A first portion 46 a of the first dielectric layer 46, e.g., a vertical portion, covers the sidewalls of the gate conductive layer 44 to serve as an offset spacer 46 a for a subsequent LDD ion implantation process. A second portion 46 b of the offset spacer layer 46, e.g., a horizontal portion, covers the gate dielectric layer 42 along the surface of the semiconductor substrate 40 to function as an out-diffusion stop layer, an etch stop layer and a stress-release layer in subsequent processes that will be discussed in detail later. One feature of the present invention is that the first dielectric layer 46 is a blanket deposition film covering the substrate 40 and the sidewalls and top of the gate conductive layer 44, thus saving extra steps and associated costs used in the conventional offset spacer process which includes photolithography, anisotropic dry etch and wet clean steps.
During the LDD ion implantation process 48, the second portion 46 b of the first dielectric layer 46 remaining on the LDD regions 50 can protect the semiconductor substrate 40 from surface damage. During the LDD annealing process, the second portion 46 b can be an out-diffusion stop layer to prevent dosage contamination and improve dosage control, thus increasing resistance reliability of the LDD region 50. Moreover, since an extra thermal cycle is provided in the LDD annealing process, the first dielectric layer 46 becomes a more densified material that exhibits a low etch rate in many typical wet etchants available in the semiconductor industry, e.g. fluorine-based wet etchants such as HF. For example, comparing etch rates in a 100:1 HF solution for an oxide deposition, a densified oxide film exhibits an etch rate less than about 200 Angstroms/minute, and a baseline TEOS oxide film exhibits an etch rate about 300 Angstroms/minute. The densified characteristics of the first dielectric layer 46 can strengthen the sidewall spacer structure of the MOS transistor to improve reliability thereof.
Following the formation of the LDD regions 50, main sidewall spacers and source/drain regions are formed on the semiconductor substrate 40, as shown in
Next, a source/drain ion implantation process 54 is performed and the main sidewall spacer 52 a is used as the mask to implant various dopant species into the semiconductor substrate 40, resulting in source/drain regions 56. The margin of the source/drain region 56 is substantially aligned to the exterior sidewalls of the main sidewall spacer 52 a. For PMOS transistors, the source/drain ion implantation process 54 may use p-type dopants such as, for example boron (B) and BF2. For NMOS transistors, the source/drain ion implantation process 54 may use n-type dopants such as, for example arsenic (As), antimony (Sb) and phosphorous (P). The source/drain ion implantation process 54 may be performed at an energy between about 1 to 100 KeV, at a dosage between about 5×1013 to 1×1016 atoms/cm2. A high-temperature anneal treatment may be then performed to activate the implanted dopants in the source/drain regions 56.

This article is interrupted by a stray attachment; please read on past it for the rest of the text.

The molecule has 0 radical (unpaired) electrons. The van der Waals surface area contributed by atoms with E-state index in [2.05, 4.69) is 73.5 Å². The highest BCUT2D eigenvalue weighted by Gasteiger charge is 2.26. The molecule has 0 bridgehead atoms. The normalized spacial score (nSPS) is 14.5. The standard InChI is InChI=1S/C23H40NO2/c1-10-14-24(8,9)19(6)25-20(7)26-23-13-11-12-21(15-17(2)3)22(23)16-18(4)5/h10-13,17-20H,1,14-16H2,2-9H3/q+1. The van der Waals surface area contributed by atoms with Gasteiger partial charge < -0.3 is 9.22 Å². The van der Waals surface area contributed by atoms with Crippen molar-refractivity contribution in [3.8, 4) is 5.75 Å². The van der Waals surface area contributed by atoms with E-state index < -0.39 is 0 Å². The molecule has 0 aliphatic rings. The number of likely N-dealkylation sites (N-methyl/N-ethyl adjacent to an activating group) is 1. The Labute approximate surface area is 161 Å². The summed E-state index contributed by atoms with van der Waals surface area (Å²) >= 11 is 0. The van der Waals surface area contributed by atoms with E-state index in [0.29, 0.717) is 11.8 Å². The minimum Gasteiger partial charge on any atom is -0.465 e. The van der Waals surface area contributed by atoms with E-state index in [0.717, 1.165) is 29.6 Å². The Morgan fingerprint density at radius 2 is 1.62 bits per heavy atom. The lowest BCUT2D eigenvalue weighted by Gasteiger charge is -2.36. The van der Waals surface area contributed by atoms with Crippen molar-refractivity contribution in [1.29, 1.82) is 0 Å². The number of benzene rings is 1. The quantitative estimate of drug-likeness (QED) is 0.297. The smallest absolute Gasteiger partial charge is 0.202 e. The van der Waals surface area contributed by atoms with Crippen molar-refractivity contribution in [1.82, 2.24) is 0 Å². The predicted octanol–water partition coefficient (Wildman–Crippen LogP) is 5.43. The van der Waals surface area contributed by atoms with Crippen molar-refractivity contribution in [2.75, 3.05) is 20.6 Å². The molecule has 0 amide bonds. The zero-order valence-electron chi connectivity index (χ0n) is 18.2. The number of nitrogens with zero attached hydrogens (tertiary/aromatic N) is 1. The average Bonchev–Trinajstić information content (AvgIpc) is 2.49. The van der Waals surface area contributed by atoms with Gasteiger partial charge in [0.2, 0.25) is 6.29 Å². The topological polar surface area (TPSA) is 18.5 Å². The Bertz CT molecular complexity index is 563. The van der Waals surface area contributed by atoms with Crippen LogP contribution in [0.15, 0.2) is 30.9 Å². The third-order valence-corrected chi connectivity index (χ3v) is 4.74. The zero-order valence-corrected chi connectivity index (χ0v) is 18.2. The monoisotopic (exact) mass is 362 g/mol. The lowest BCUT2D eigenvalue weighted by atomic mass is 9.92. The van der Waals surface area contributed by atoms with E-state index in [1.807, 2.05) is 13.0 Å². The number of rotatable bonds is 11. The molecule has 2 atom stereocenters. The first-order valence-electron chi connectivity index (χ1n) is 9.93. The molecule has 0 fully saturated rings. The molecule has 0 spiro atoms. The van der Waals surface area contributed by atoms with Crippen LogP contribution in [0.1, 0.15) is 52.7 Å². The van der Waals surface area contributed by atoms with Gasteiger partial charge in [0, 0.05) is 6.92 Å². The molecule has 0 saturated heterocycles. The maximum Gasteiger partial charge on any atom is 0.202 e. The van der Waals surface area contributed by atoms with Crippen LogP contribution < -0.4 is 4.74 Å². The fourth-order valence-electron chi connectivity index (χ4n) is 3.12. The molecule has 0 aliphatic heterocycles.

Thus, a method for producing a sidewall spacer structure along opposite sidewalls of a gate structure in MOS transistors has been presented that allows reduction of overlap capacitance between the gate conductive layer 44 and each LDD region 50, more than 10% increase of operation speed, and great improvement in gate leakage and drain-induced barrier lowering (DIBL) effect. The formation of offset spacer 46 a of the first dielectric layer 46 without the extra steps necessary in the conventional spacer layer formation including photolithography and anisotropic dry etch processes can simplify MOS transistor manufacturing procedure and lower processing costs. Also, an oxide stripping process with wet chemical immersion that usually accompanies the dry etch process is eliminated in the formation of the offset spacer 46 a, thus preventing problems of silicon loss and surface damage to the semiconductor substrate 40. Further, the second portion 46 b of the first dielectric layer 46 remaining overlying the LDD regions 50 can protect the semiconductor substrate 40 from surface damage, improve dosage control and prevent dosage contamination. In addition, the first dielectric layer 46 becomes a densified material due to an extra thermal cycle during the LDD annealing process, resulted in increased process windows for dry etch and wet etch processes.
Although the present invention has been described in its preferred embodiments, it is not intended to limit the invention to the precise embodiments disclosed herein. Those skilled in this technology can still make various alterations and modifications without departing from the scope and spirit of this invention. Therefore, the scope of the present invention shall be defined and protected by the following claims and their equivalents.